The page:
Sometimes being around people can be too much for me. I’ve played the piano at my fair share of funerals. I got to a point where the death of a friend hurt, but it didn’t devastate me like when I was younger. I’ve had more than my fair share of loss for one life time.

If I had to perform at the funeral, I learned to shut off my emotions and act like the professional musician that I was. I’m mostly retired now.

None hurt so much as when my mother died eight years ago. After she died, I felt her around me still. Her energy. Her spirit. And yes, before you tell me ghosts aren’t real – I believe in them. I’ve had too many spiritual experiences not to – in all the homes I’ve lived in.

When it comes to grief and funerals, I find I’m just drained after that. I haven’t had to play one in a long time. And when my health started to decline last year, I started turning funerals down, only accepting gigs where I knew the family.

I still grieve for all the friends and family I have lost. This is a constant struggle and one of the reasons I started this blog.

Selfcare for empaths

This is an important part of being an empath. You need to learn to take care of yourself. If that means shutting yourself off to the world for a few days, then do it. Let your friends know you’re having a difficult time and just need more downtime. They will understand.

Meditation, relaxation, hot baths, sleeping – are all great things to do for selfcare. Writing is my main form of therapy. I write probably 4000-5000 words daily. I’m starting to write books about my experiences.

Prayer can help, if you are the praying kind. Pray to whatever deity you have opened yourself up to. Ask for comfort from loved ones who have passed on. Having faith can be a wonderful thing – no matter what that faith is in.

Connect with others like yourself – but be careful about toxic energies and people. You need to cut contact with those people and keep it to a minimum. They will wear your soul down.

Fantasy, Walker, Sculpture, Monument

The eyes of a soul

Getting to know people for me is harder now. But when I was younger, all I had to do was look into someone’s eyes to know what kind of person they were.

If the eyes were cold or they gave me a blank stare – I knew that person was a lost cause. They were a danger to themselves or to others around them. I cut ties or distanced myself from them.

If a person greets you with a smile, and there is kindness in their eyes – that person truly cares for you. Those are the people you want to hold close and keep them in your life.

There’s that saying “he looks like an old soul” – that means their eyes are full of wisdom. If you see “old soul eyes” on a baby or toddler – they are more likely to grow up with spiritual abilities or a natural empath.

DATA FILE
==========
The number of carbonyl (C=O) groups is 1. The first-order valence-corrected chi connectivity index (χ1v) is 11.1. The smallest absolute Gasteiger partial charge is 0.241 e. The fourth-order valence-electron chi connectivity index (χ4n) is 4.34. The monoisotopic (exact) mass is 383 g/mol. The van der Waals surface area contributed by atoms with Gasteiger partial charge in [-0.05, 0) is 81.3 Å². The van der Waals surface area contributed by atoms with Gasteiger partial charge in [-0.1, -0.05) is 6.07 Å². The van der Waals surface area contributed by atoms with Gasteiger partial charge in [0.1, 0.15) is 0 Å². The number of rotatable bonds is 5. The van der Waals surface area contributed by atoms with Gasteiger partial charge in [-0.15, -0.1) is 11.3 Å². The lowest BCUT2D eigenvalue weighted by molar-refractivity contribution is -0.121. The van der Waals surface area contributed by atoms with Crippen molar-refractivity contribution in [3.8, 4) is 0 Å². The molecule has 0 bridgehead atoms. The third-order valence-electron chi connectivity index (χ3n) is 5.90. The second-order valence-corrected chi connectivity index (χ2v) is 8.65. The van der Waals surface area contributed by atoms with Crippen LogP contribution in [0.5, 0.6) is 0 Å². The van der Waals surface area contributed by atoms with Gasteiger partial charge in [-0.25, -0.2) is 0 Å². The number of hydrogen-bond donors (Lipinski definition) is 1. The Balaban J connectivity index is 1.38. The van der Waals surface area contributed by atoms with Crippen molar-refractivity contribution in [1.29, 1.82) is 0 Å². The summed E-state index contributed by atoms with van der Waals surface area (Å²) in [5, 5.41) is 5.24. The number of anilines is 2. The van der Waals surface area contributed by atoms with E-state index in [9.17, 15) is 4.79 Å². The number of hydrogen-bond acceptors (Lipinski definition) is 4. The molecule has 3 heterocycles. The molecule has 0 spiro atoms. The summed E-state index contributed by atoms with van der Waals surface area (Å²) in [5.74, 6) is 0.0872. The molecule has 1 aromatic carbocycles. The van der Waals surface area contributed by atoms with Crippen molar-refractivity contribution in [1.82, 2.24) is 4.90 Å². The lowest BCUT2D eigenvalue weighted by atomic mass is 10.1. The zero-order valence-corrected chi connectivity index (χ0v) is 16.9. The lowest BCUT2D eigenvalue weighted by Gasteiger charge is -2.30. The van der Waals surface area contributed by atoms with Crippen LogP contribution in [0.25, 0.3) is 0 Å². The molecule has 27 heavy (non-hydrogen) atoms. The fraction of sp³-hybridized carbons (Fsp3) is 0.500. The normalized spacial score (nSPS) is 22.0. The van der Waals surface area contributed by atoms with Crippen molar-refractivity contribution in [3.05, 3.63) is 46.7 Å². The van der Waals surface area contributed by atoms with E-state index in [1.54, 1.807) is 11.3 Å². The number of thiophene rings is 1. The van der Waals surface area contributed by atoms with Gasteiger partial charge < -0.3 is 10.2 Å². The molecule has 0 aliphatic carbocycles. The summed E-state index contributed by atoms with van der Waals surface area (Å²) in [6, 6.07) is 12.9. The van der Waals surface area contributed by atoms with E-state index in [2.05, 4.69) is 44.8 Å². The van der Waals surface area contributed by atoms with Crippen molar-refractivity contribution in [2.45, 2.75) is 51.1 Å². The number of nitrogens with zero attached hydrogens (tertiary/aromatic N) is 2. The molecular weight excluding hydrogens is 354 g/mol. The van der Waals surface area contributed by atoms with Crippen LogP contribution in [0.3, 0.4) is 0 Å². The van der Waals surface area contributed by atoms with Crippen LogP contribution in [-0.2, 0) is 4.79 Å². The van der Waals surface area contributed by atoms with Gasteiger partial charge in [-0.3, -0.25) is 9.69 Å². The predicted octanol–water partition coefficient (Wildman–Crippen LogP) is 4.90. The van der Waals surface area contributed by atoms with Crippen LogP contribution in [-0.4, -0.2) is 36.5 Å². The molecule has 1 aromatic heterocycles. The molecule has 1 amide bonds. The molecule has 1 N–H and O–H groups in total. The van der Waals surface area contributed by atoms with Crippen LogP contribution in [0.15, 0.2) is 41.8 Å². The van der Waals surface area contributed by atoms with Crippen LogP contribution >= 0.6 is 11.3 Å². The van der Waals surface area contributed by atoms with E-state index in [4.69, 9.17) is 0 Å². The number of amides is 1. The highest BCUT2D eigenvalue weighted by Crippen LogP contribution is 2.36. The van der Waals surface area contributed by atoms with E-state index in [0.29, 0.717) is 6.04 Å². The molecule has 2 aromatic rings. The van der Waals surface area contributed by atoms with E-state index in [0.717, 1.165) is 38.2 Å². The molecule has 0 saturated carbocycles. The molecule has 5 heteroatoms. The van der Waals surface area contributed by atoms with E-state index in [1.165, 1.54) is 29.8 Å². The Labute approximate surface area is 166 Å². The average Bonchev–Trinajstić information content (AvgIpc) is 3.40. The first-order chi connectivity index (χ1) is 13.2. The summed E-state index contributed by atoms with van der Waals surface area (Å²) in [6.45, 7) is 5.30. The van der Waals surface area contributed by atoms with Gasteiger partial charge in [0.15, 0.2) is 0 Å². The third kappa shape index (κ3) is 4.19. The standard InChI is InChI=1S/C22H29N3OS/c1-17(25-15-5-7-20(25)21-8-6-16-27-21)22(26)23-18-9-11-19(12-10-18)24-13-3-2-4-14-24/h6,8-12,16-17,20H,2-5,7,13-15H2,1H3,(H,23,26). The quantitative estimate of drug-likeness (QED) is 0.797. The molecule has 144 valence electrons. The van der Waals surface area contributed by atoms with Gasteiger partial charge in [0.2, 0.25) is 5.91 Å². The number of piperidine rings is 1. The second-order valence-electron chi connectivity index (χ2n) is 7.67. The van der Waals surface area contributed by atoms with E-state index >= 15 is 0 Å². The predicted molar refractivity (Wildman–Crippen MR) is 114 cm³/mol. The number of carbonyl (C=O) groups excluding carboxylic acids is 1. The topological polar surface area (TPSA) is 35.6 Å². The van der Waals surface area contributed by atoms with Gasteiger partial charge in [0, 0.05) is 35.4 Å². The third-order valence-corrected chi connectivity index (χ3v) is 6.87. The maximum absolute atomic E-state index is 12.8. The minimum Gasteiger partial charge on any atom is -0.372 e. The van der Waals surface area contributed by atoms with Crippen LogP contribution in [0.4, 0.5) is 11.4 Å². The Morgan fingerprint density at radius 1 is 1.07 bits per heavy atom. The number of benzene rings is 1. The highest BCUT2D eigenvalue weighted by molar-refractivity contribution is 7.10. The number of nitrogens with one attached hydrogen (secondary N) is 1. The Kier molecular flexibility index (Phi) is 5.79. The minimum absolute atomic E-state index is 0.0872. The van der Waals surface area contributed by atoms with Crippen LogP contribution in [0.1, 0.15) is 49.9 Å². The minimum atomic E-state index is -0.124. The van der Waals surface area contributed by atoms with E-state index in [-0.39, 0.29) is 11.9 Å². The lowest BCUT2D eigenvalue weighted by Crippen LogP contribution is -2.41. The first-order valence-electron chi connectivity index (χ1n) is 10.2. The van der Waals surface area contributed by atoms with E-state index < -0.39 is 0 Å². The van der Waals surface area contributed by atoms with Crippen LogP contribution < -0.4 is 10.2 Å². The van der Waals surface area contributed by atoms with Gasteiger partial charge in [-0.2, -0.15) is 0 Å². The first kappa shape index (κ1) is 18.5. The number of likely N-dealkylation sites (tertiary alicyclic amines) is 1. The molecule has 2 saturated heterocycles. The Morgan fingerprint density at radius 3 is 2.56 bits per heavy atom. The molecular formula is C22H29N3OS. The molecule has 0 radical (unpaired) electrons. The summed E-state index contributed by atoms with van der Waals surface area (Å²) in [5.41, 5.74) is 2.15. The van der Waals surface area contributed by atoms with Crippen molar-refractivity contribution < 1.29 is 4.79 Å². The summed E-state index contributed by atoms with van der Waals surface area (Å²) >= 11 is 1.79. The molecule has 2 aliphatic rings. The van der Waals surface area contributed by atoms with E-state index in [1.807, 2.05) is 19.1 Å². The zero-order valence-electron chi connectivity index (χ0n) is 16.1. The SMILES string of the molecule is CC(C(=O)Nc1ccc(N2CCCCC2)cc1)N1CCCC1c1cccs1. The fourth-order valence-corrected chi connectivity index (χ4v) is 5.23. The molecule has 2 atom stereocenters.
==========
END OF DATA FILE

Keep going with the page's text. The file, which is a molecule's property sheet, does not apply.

You might hear terms from authors like kind eyes, gentle eyes or a cold and unyielding stare. You can tell a lot from a person’s eyes.

Fantasy, Surreal, Eye, Time, Clock

Spiritual beliefs, the afterlife, loss, grief

When it comes to discussing taboo topics like aliens, ghosts and other supernatural entities, I have mostly kept my beliefs to myself. But I fear as my illness grows worse, and the pain becomes unbearable, that maybe my time on this earthly plane is running out. That could be part of the depression too. I’m grieving over the news from my geneticist.

I’ve been thinking more and more about what happens when we sleep at night. What happens to our soul or essence. That part that makes us who we are. I believe that when we die, our physical bodies die and we either bury them or opt for cremation. That’s my plan – it’s better for the environment.

I know that I travel a lot in my dreams. It’s inspired books that I’m working on and short stories. I’ve had visitations from loved ones in my dreams. Mostly, my mother, uncle and grandmother.

I believe that dreams are a doorway to the spirit realm. This is what the Indigenous Elders taught me over the years. There are beings like Shadow Walkers in Norse mythology and Native American culture that possess the ability to move between the spirit world and living world. They can visit us in our dreams. I’ve had one too many dream experiences to know that this could be true.

I’m obsessed with the paranormal and learning all I can about the mythology of spirits, demons, ghosts, whatever other names you have for these entities.

I’ve had people call me crazy. And yet, I’ve met many wonderful people who share the same beliefs and we have exchanged stories. I’ve followed some hospice care nurses on TikTok that all have similar stories of loved ones visiting their patients in their final days.

I believe in an afterlife. There has to be more than this world that we live in. This world is sometimes cruel and painful to live in. In dream form, everyone I meet is healthy. Even my mother is healthy and vibrant. Full of life.

And so, if you’re a non-believer that’s fine with me. But if you start calling me crazy, and tell me to get my brain scanned – you can just move along. It’s fine that we have a different belief system. But I’m going to use this blog to share more of my dream visitations and stories.

I welcome anyone with an open mind to follow this blog and share their paranormal or dream travels with me.

Thank you for reading.

Head over to my Spiritual Guidance section to learn more — it’s a work in progress.

Subscribe now for daily writings, thoughts and musings.

Halloween Origins: Samhain & ancient traditions, legends and myths

Samhain is traditionally known as a Pagan festival or spiritual celebration that dates back to ancient Celtic times. It is celebrated on October 31 which is also known as the eve of All Saint’s Day. Those who celebrate Samhain believe that this is the day when the veil (walls) between the living world and the spirit world are the thinnest. This makes communication between the living and the dead much easier than it is the rest of the year.